A fascinating revelation from the study of mental health in former and existing socialist/Communist countries, including North Korea, is the "tailoring" of psychiatric diagnosis and treatment within the political schema such that the resulting spectrum of psychiatric diagnosis is interwoven with political ideas and terminology. For example, Soviet and Chinese mental health providers working under Communist regimes would often include political dissent, "delusions of reform," and differences in philosophical beliefs as part of the underlying pathology of schizophrenia2,9,10. In addition, the expression of depressive symptoms was viewed as an attempt to avoid collective labor in China during their Cultural Revolution such that affected individuals would hide their symptoms to avoid political persecution11. Furthermore, many Chinese patients would "somatize," or place a biological emphasis on their depressive symptoms in order to deem them more socially acceptable and to reduce potential social stigma and political backlash12. Following the fall of many socialist regimes, rates of depression increased dramatically as a result of social factors such as unemployment and financial inequality as well as an internal concerns such as the inability to make autonomous decisions1. These psychological problems and maladjustment will be revisited below and also emerge in the face of defection in North Korean refugees.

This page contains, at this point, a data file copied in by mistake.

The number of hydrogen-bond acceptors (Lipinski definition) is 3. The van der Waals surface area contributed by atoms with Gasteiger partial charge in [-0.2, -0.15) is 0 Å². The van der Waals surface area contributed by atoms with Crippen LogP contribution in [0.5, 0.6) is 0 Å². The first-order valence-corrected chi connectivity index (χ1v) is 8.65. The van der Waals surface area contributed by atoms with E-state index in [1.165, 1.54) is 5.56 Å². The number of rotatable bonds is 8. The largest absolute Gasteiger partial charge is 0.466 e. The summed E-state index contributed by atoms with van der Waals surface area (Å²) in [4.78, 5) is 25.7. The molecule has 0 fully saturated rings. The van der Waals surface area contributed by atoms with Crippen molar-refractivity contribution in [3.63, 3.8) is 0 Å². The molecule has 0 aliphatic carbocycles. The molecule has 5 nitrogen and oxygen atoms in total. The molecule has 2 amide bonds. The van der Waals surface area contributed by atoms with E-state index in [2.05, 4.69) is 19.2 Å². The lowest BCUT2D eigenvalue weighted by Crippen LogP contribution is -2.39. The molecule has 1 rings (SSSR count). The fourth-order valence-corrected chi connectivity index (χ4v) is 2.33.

As expected, the approach to psychiatric disease and treatment in North Korea is believed to mirror much of what was observed in the former USSR and China13. In general, biological explanations for mental problems are emphasized, schizophrenia and severe psychosis are given higher priority, and neurotic diagnoses and substance use disorders are largely ignored. When mood and anxiety disorders are treated clinically, it is usually from a biological perspective and often under the direction of general practitioners or neurologists rather than psychiatrists or psychologists13. Psychiatric treatment of severe mental disorders in North Korea proceeds in a manner very similar to what was seen in the mid-twentieth century in the United States. Treatment occurs in large, in-patient facilities (termed the 49th ward) that are situated in isolated regions of the country1,13. Older generation antipsychotic drugs (e.g., chlorpromazine), reliable sedatives (e.g., diazepam), and barbiturates are used to treat psychotic symptoms as opposed to the more novel and increasingly specialized psychopharmacological tools available in Western cultures. Finally, while it is believed that many mental health providers in North Korea are aware of the importance of emotional processing to therapy, talk-based psychotherapy is not used in North Korea as of this writing.